• Otter Views: Day Tripping

    by Tom Stevens

    Recent northerly day trips produced a few hits and a near-miss, or should I say “mist?” A very heavy one last Tuesday shrouded San Francisco Bay, site of the 2013 America’s Cup sailing races.

    A friend and I had driven up to the city that morning hoping to see the futuristic 70-foot catamarans entered in this year’s event. According to the Cup web site, the Swedes and the Americans were to practice at noon.

    We reached the bay with 10 minutes to spare and parked on an overlook near the Golden Gate Bridge. Training binoculars out over the water, we scanned the shipping lanes for any sign of the fabled racing yachts. What we saw instead was . . . murk and more murk.

    The brisk winds that normally whitecap the Golden Gate had taken the day off, leaving the America’s Cup with what sailors call “very light air.” To spectators trying to see through it, on the other hand, the air was as thick as Ghiradelli’s chocolate; so smoggy you couldn’t see the Bay Bridge from Marina.

    Even the most Stygian gloom cannot cloak a 100-foot sail, though, and eventually one of these hove into sight. It was the Swedish catamaran Artemis, finally back on the water following a May catastrophe that wrecked the boat and drowned crew member Andy Simpson. While the Swedes mourned and made repairs, the remaining teams from Italy, New Zealand and the U.S. gained a seemingly insurmountable advantage in practice time on the bay.

    That was evident the day we watched. After Artemis made a solo circuit of the three-legged course, Oracle’s two U.S. boats joined the Swedish team for a second practice lap. Even in the day’s light air, the U.S. boats piked swiftly up onto their hydrofoils and sped off across the bay like pelicans. Able to get only one hull out of the water, Artemis soon fell off the Americans’ pace.

    There being little to see once the boats had rounded the nearest mark and vanished into the smog, we drove up to the Legion of Honor art museum at Land’s End. There the “Impressionists on the Water” exhibit provided a more visible marine experience. Running into October, the show explores the link between impressionism and pleasure boating. The sport was so popular with Impressionist-era painters  some even built “floating studios” aboard their boats.

    The show includes the actual one-man wooden scull that appears in a famous Monet canvas. I tried to photograph this graceful boat but was thwarted by an alert museum guard. The Monet painting of the boat also could not be photographed, so you’ll have to imagine the scull. It is long, low and sleek, like a streamlined kayak. It has no hydrofoils.

    A better photo op occurred Sunday, when another day trip led to the Garden Song flower farm near Elkhorn Slough. There, thriving gardens surround a live music stage, a gift shop, shady walks and a picnic lawn. Set in hilly oak tree country, the farm grows dahlias as big and colorful as party balloons.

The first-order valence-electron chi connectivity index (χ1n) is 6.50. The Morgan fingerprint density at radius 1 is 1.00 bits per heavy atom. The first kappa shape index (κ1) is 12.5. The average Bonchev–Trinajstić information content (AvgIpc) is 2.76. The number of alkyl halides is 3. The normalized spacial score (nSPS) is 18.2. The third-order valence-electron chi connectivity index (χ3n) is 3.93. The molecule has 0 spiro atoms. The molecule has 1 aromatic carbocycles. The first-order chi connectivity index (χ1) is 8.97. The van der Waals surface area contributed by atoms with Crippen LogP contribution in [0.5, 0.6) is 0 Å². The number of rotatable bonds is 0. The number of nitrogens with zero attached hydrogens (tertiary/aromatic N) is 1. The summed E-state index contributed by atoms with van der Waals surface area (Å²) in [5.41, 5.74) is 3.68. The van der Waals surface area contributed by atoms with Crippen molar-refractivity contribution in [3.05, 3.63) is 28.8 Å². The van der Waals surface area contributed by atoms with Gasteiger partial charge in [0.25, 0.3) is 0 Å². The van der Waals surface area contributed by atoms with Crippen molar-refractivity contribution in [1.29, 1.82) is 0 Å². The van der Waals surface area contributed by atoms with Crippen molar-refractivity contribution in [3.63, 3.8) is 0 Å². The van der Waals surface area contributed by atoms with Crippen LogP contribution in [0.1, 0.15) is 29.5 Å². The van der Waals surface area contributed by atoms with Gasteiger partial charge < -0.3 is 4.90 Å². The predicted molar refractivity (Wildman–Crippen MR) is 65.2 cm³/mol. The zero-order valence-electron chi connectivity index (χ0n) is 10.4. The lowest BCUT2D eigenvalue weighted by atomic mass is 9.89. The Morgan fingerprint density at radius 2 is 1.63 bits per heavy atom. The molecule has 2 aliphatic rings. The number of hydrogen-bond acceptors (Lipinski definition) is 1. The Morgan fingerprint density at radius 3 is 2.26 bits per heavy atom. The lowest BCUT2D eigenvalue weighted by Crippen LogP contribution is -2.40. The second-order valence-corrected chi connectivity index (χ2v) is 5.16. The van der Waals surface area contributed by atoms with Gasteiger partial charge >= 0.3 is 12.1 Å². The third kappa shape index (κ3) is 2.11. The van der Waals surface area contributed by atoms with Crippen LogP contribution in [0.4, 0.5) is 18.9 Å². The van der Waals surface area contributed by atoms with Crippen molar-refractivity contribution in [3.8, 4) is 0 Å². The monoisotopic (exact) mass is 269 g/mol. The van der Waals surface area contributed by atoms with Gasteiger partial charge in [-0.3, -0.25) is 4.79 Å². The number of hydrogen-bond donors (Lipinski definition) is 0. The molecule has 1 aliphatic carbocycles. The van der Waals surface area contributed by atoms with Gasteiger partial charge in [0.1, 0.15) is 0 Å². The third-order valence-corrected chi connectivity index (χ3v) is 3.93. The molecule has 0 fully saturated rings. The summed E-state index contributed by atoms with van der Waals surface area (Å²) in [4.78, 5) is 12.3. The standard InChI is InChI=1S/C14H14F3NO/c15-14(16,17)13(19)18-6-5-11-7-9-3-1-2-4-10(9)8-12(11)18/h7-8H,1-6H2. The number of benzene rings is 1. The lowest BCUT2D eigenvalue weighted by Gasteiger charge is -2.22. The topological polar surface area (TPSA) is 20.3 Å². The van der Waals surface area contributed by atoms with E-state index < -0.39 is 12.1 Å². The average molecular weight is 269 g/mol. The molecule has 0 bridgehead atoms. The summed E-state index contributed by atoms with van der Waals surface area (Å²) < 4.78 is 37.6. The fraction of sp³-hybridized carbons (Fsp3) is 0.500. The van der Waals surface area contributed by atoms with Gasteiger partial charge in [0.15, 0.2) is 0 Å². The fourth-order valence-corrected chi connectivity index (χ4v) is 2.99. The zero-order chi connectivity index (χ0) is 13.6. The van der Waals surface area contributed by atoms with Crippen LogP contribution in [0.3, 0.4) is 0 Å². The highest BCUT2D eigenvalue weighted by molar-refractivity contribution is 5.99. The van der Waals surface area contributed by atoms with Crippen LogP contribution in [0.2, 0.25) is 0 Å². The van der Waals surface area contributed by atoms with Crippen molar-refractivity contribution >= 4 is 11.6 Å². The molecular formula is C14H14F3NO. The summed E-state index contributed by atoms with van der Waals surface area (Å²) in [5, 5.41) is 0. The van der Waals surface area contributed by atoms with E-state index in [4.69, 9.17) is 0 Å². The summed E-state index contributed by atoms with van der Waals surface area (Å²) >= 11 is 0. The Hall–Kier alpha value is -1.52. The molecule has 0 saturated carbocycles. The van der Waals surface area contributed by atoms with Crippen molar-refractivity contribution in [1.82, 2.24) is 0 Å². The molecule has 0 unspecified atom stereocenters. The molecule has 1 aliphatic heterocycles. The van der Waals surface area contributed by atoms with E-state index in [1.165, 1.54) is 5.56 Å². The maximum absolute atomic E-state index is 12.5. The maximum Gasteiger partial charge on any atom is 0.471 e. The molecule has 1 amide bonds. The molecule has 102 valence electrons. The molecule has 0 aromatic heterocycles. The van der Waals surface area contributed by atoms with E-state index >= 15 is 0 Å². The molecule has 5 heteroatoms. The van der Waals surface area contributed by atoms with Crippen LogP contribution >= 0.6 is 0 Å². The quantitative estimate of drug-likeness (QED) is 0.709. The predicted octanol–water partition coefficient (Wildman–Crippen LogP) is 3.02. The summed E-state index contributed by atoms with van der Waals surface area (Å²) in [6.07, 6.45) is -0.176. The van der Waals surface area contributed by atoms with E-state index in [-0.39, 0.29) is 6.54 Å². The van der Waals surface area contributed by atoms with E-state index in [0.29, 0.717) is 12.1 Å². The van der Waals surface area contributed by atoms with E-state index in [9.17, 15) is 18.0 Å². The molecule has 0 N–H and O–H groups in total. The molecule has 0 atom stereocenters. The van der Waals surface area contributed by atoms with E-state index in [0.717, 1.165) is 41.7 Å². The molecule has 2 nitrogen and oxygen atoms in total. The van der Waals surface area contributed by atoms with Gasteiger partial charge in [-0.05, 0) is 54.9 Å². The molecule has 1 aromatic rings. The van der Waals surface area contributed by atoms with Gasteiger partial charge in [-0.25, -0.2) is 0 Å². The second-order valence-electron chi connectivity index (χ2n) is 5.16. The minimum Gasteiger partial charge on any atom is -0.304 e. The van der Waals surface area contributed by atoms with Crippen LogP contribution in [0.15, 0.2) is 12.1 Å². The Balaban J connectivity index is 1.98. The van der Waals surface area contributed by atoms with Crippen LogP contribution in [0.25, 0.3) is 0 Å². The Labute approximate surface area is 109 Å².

It also cultivates several types of “butterfly plants,” which helped qualify the farm as a release site for butterflies raised at an East Bay breeding facility. Luckily, Sunday was the Monarchs’ turn, and the farmer invited his two dozen customers to participate. “The butterflies will be coming around in a blue bowl,” he announced. “Please take one packet each, open it carefully, and place your butterfly on a flower.”

    Reaching into a large spherical fish bowl, we withdrew in turn white cardboard triangles about the size of folded pocket handkerchiefs, or tea sandwiches with the crusts cut off. Within each packet, a single adult Monarch lay in a sort of cryogenic torpor induced by refrigeration. Half were males; half, females.

    We carried our packets down the sloping lawn to a bordering wildflower thicket and gingerly opened them. Each revealed a brand new Monarch, its wings folded as if in sleep, its rich orange and velvety black hues as yet undimmed by life’s travails.

    As warming daylight and a soft breeze entered each packet, the butterflies trembled and stirred to life. At length they could grip a fingertip for the short ride to an open flower. There they sat, bobbing in the light wind, stepping about, slowly opening and closing their wings. Some lifted off in short order and flickered around the glade, while others seemed content to sit on their flowers and take it all in.

    If the program succeeds, the Monarchs will find Garden Song to their liking and stay to breed another generation that will “self-release,” to modify a Mitt Romney phrase. While I hope that happens, I’m grateful to have opened a Monarch release packet. It was a heavenly experience.

    otter photo

    posted to Cedar Street Times on August 8, 2013

    Topics: Otter Views


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